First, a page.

Winchester Star, January 5, 2006

Winchester Star

January 05, 2006

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Issue date: Thursday, January 5, 2006

Pages available: 28

Previous edition: Wednesday, January 4, 2006

Next edition: Friday, January 6, 2006 - Used by the World's Finest Libraries and Institutions
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Publication name: Winchester Star

Location: Winchester, Virginia

Pages available: 219,237

Years available: 1972 - 2016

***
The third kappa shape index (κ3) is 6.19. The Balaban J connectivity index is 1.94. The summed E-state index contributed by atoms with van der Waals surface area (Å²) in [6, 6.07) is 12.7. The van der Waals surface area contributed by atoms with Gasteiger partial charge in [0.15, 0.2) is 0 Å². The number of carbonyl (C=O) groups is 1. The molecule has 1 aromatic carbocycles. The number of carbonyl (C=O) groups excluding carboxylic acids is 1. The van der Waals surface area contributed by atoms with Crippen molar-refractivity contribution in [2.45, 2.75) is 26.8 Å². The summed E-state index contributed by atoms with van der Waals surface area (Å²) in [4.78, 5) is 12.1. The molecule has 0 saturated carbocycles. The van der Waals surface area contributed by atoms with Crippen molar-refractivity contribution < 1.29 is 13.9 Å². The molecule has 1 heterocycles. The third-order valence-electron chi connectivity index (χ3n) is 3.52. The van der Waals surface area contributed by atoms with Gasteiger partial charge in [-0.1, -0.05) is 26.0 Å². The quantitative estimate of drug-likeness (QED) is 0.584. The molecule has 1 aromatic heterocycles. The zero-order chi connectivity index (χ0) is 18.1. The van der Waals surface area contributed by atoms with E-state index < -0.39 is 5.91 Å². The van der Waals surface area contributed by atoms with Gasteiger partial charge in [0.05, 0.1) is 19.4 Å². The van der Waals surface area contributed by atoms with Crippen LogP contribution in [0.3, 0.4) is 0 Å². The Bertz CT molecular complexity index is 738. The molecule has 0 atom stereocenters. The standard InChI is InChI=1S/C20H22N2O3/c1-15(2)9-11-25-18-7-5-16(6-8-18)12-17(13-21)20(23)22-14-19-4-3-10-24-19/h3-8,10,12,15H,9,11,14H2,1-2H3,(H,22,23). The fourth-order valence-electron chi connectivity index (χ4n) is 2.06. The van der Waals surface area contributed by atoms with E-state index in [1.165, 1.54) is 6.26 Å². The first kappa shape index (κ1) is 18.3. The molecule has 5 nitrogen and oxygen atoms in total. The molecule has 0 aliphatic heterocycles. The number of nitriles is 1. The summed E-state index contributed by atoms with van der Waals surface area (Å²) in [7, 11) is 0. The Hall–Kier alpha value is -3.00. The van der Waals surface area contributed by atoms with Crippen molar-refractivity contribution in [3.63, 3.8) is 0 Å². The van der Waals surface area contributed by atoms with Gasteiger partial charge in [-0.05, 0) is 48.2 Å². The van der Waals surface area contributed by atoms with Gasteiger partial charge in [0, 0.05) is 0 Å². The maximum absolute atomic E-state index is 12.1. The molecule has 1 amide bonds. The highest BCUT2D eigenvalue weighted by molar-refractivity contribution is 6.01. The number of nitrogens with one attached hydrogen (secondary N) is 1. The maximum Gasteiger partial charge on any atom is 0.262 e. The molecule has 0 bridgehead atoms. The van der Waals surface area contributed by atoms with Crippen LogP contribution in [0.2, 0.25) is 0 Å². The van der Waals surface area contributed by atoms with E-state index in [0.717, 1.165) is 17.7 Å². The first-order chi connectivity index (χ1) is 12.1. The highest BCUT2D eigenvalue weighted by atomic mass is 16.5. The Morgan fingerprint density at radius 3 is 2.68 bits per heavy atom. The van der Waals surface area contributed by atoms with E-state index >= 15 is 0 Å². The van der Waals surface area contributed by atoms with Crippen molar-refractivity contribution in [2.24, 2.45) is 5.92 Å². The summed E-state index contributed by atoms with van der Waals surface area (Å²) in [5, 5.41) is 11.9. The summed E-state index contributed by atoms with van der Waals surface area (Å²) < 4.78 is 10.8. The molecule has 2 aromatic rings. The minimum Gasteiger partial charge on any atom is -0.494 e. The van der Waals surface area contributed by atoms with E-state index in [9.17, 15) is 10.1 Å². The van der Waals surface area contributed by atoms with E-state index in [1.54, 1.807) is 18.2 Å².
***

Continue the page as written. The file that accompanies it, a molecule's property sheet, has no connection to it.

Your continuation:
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Winchester Star (Newspaper) - January 5, 2006, Winchester, Virginia The Winchester Star 110TH YEAR NO. 156 28 PAGES/4 SECTIONS WINCHESTER, VIRGINIA 22601, THURSDAY, JANUARY 5, 2006 35 CENTS Texas Wins A Thriller Page C1 One Killed, Three Injured in Frederick Fight By SUZANNE WILDER The Winchester Star One man was killed and three others were injured during a fight on Wednesday night in the Brentwood Terrace subdivision east of Winchester. The Frederick County Sheriffs Office did not release details about the incident or the names of the victims, saying that the investigation is continuing. Capt. John Heflin said police re- Few details were available about the incident, which involved five people, in the Brentwood Terrace subdivision east of Winchester. sponded to a call about a fight in the 100 block of Hunter Run Road, Valley Mill Road, shortly before 8 p.m. When deputies arrived, they found three stabbing victims and another person with injuries to his face in a parking lot at Hunter Run Road and Park- side Drive, Heflin said. The lot serves a row of townhouses on Hunter Run Road. Two of the stabbing victims were taken to Winchester Medical Center. One of them died, Heflin said, but he did not know the condition of the second victim. The other two people who suffered injuries were not taken to the hospital, Heflin said. He would not comment on the reason for the fight, but said five people were involved. Heflin said no charges had been filed as of late Wednesday night. "We do expect to make some arrests, pending on the outcome of the investi- See Fight Page A2 School Work Workers were busy on Wednesday as they made progress on two area school projects. It was blue-hat day at the site of the former Millwood Station fire hall at Millwood Avenue and Pleasant Valley Road in Winchester as crews razed the facility to make room for the new Harry F. Byrd School of Business at Shenandoah University. In southern Frederick County (right), work continues on a new elementary school. For stories and more photos, see Page B1. Officials Offer Details About Mine Tragedy Company Leaders Apologize For Errors in Revealing Deaths By VICKI SMITH Associated Press Writer TALLMANSVILLE, W.Va. - The miners relied on their training and trusted their safety equipment. But it wasn't enough. Trapped by heavy smoke that blocked their escape routes, most of the 13 miners caught in an explosion did just as they were trained, retreating deeper into the mine and hanging a curtain-like barrier to keep out toxic gases while they waited for rescue, officials said on Wednesday. Their efforts may have bought them some time. But all except one were found dead more than a day and half after the blast. The miners' families learned of the 12 deaths during a torturous night in which they were mistakenly told at first that 12 of the men were alive. It took three hours before the families were told the truth, and their joy turned instantly to fury, with one man lunging at coal company officials. It was the nation's deadliest coal mining accident in more than four years. The sole survivor, 26-year- Assodated Press Randal McCloy, the only survivor of the mine accident, holds his son, Randal Jr., in this family photo from 2003. old Randal McCloy Jr., was in critical condition, suffering from dehydration, a collapsed lung, and heart, liver and kidney problems. McCloy, the youngest miner in the group, showed no sign of carbon monoxide poisoning, but may have suffered a brain injury because of lack of oxygen after being trapped in the mine for more than 42 hours, a doctor said. "There is an opportunity for recovery," Dr. Lawrence Roberts said on CNN's "Larry See Mine Pane A6 Sharon Suffers Massive Stroke Powers Transferred to Deputy By STEVE WEIZMAN Associated Press Writer JERUSALEM - Prime Minister Ariel Sharon suffered a massive, life-threatening stroke on Wednesday and underwent lengthy surgery to drain blood from his brain after falling ill at his ranch. The powers of Sharon's office were transferred to his deputy, Ehud Olmert. Doctors placed Sharon on a respirator and were trying to save his life only hours before the hard-charging, overweight, 77-year-old Israeli leader had been scheduled to undergo a procedure to seal a hole in his heart that contributed to a mild stroke on Dec. 18. Ehud Olmert Sharon's cerebral hemorrhage, or bleeding stroke, came at a time of upheaval among Palestinian factions in Gaza and in the midst of Israeli and Palestinian election campaigns. Sharon's absence would halt momentum toward further peacemaking with the Palestinians and leave a major vacuum at the head of his new Kadima party, which was expected to head a government after the March 28 vote. In a written statement, President Bush praised Sharon as "a man of courage and peace," saying he and first lady Laura Bush "share the concerns of the Israeli people .. . and we are praying for his recovery," See Sharon Page A2 Many Politicians To Return Funds From Abramoff Guilty Pleas Entered in 2nd Case Associated Press Jack Abramoff arrives on Wednesday at U.S. District Court in Miami, where he pleaded guilty to fraud and conspiracy in his purchase of a fleet of casino boats in 2000. By JONATHAN WEISMAN c2006 The Washington Post WASHINGTON - Republican Party officials said on Wednesday that President Bush will give up $6,000 in campaign contributions connected to disgraced lobbyist Jack Abramoff, joining an expanding list of politicians who have shed more than a half-million dollars in tainted campaign funds. The announcement came as Abramoff pleaded guilty in a second criminal case, acknowledging that he conspired to defraud lenders in the purchase of a fleet of Florida casino boats five years ago. The court appearance in Miami came a day after Abramoff pleaded guilty before a federal judge in Washington to defrauding Indian tribal clients of millions of dollars, conspiring to bribe members of Congress and evading taxes. Under plea agreements negotiated in the two federal cases, the once-powerful lobbyist promised to provide evidence and testimony in a wide-ranging Justice Department corruption probe of lobbying of Congress and federal agencies. Fearful of adverse political fallout from the expanding in- See Abramoff Page A6 Iraq Violence Leaves 53 Dead By PATRICK QUINN Associated Press Writer BAGHDAD, Iraq - A suicide bomber struck a funeral for a Shiite politician's nephew on Wednesday, killing at least 32 mourners, wounding dozens and splattering tombstones with blood - part of a surge of violence as Iraqi leaders try to form a coalition government. Altogether, 53 people died in the day's attacks, which included two car bombings in Baghdad and a militant ambush on a convoy of 60 oil tanker trucks heading from Iraq's biggest refinery to the capital. The funeral bombing in Muqdadiyah, 60 miles north of Baghdad, bore hallmarks of Islamic extremist groups such as al-Qaida in Iraq. Politicians said the attack was an attempt to hinder a broad-based government, or force the dominant Shiite alliance into further compromises. Shiites were said to be close to a deal on a coalition with Sunni Arabs and Kurds nearly three weeks after the parliamentary elections. The bomber struck as more than 100 mourners chanted a ritual Islamic prayer, "There is no god but God." They were at the cemetery to bury See Iraq Page AG Business/Stocks |-D1-3 Classified | D4-8 Comics | B6 Dear Abby | D4 Life | C6 Movies | B7 Sports | CI-5 6 m"U8566,T)UU3("-" 5 MISS YOUR PAPER? Call 667-3200 from 7 to 11 a.m., 665-4946 after business hours. Kaine Adds to Cabinet By BOB LEWIS AP Political Writer RICHMOND - Gov.-elect Tim Kaine said on Wednesday that Richmond lawyer Patrick Gottschalk will serve as his secretary of commerce and trade. Gottschalk specializes in corporate law and economic development. He is also counsel to the Virginia Economic Developers Association and is an ex officio member of the VEDA's board of directors. He will succeed Michael J. Schewel, who served under Gov. Mark R. Warner and is returning to private law practice. "Pat has worked all over the world doing economic development deals," Kaine said, introducing Gottschalk at a news conference. Gottschalk graduated from the University of Virginia See Cabinet Page A2 mm 0608566000375 ;